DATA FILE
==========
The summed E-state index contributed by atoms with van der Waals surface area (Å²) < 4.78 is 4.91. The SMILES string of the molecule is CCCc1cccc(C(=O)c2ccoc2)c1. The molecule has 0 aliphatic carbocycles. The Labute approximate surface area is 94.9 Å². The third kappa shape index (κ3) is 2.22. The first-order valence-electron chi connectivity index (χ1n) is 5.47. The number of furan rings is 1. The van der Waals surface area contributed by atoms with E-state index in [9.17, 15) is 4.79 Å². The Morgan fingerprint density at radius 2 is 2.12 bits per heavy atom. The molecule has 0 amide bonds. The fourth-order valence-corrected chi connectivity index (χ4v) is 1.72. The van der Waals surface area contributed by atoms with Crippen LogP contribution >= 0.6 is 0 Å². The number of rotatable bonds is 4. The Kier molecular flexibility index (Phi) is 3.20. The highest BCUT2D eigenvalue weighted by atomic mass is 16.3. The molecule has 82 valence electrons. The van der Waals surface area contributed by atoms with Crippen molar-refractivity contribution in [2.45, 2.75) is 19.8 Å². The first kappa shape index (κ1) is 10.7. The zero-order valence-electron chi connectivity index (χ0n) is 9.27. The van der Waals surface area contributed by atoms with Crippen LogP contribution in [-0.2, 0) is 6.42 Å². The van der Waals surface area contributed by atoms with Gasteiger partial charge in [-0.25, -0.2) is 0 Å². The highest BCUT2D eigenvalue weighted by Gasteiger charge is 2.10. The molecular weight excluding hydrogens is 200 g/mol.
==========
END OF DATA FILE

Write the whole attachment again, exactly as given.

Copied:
The summed E-state index contributed by atoms with van der Waals surface area (Å²) < 4.78 is 4.91. The SMILES string of the molecule is CCCc1cccc(C(=O)c2ccoc2)c1. The molecule has 0 aliphatic carbocycles. The Labute approximate surface area is 94.9 Å². The third kappa shape index (κ3) is 2.22. The first-order valence-electron chi connectivity index (χ1n) is 5.47. The number of furan rings is 1. The van der Waals surface area contributed by atoms with E-state index in [9.17, 15) is 4.79 Å². The Morgan fingerprint density at radius 2 is 2.12 bits per heavy atom. The molecule has 0 amide bonds. The fourth-order valence-corrected chi connectivity index (χ4v) is 1.72. The van der Waals surface area contributed by atoms with Crippen LogP contribution >= 0.6 is 0 Å². The number of rotatable bonds is 4. The Kier molecular flexibility index (Phi) is 3.20. The highest BCUT2D eigenvalue weighted by atomic mass is 16.3. The molecule has 82 valence electrons. The van der Waals surface area contributed by atoms with Crippen molar-refractivity contribution in [2.45, 2.75) is 19.8 Å². The first kappa shape index (κ1) is 10.7. The zero-order valence-electron chi connectivity index (χ0n) is 9.27. The van der Waals surface area contributed by atoms with Crippen LogP contribution in [-0.2, 0) is 6.42 Å². The van der Waals surface area contributed by atoms with Gasteiger partial charge in [-0.25, -0.2) is 0 Å². The highest BCUT2D eigenvalue weighted by Gasteiger charge is 2.10. The molecular weight excluding hydrogens is 200 g/mol.